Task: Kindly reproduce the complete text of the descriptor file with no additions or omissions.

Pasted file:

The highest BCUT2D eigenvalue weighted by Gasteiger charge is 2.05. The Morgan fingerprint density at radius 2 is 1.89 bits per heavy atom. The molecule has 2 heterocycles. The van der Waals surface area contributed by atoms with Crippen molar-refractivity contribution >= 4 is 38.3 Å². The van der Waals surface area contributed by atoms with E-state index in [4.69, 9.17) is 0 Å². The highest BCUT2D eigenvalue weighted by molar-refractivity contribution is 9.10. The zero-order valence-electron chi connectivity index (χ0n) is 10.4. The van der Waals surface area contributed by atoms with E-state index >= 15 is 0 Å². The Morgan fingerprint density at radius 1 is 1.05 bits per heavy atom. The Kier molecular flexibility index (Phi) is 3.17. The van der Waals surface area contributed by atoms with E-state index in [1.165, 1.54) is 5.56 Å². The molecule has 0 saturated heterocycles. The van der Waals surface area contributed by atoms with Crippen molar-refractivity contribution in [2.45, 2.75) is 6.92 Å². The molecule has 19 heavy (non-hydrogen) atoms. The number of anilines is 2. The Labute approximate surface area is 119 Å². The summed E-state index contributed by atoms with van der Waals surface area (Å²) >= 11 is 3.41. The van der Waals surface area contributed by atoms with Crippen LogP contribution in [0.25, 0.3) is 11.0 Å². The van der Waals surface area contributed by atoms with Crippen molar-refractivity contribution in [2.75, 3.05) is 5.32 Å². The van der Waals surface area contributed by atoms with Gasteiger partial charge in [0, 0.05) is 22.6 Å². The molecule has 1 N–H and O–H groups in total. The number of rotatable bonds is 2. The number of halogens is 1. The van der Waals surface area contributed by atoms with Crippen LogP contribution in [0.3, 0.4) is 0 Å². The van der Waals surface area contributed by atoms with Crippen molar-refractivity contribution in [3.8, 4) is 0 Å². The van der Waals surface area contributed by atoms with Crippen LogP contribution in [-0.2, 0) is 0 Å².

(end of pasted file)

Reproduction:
The highest BCUT2D eigenvalue weighted by Gasteiger charge is 2.05. The Morgan fingerprint density at radius 2 is 1.89 bits per heavy atom. The molecule has 2 heterocycles. The van der Waals surface area contributed by atoms with Crippen molar-refractivity contribution >= 4 is 38.3 Å². The van der Waals surface area contributed by atoms with E-state index in [4.69, 9.17) is 0 Å². The highest BCUT2D eigenvalue weighted by molar-refractivity contribution is 9.10. The zero-order valence-electron chi connectivity index (χ0n) is 10.4. The van der Waals surface area contributed by atoms with E-state index >= 15 is 0 Å². The Morgan fingerprint density at radius 1 is 1.05 bits per heavy atom. The Kier molecular flexibility index (Phi) is 3.17. The van der Waals surface area contributed by atoms with E-state index in [1.165, 1.54) is 5.56 Å². The molecule has 0 saturated heterocycles. The van der Waals surface area contributed by atoms with Crippen molar-refractivity contribution in [2.45, 2.75) is 6.92 Å². The molecule has 19 heavy (non-hydrogen) atoms. The number of anilines is 2. The Labute approximate surface area is 119 Å². The summed E-state index contributed by atoms with van der Waals surface area (Å²) >= 11 is 3.41. The van der Waals surface area contributed by atoms with Crippen LogP contribution in [0.25, 0.3) is 11.0 Å². The van der Waals surface area contributed by atoms with Crippen molar-refractivity contribution in [2.75, 3.05) is 5.32 Å². The van der Waals surface area contributed by atoms with Gasteiger partial charge in [0, 0.05) is 22.6 Å². The molecule has 1 N–H and O–H groups in total. The number of rotatable bonds is 2. The number of halogens is 1. The van der Waals surface area contributed by atoms with Crippen LogP contribution in [0.3, 0.4) is 0 Å². The van der Waals surface area contributed by atoms with Crippen molar-refractivity contribution in [3.8, 4) is 0 Å². The van der Waals surface area contributed by atoms with Crippen LogP contribution in [-0.2, 0) is 0 Å².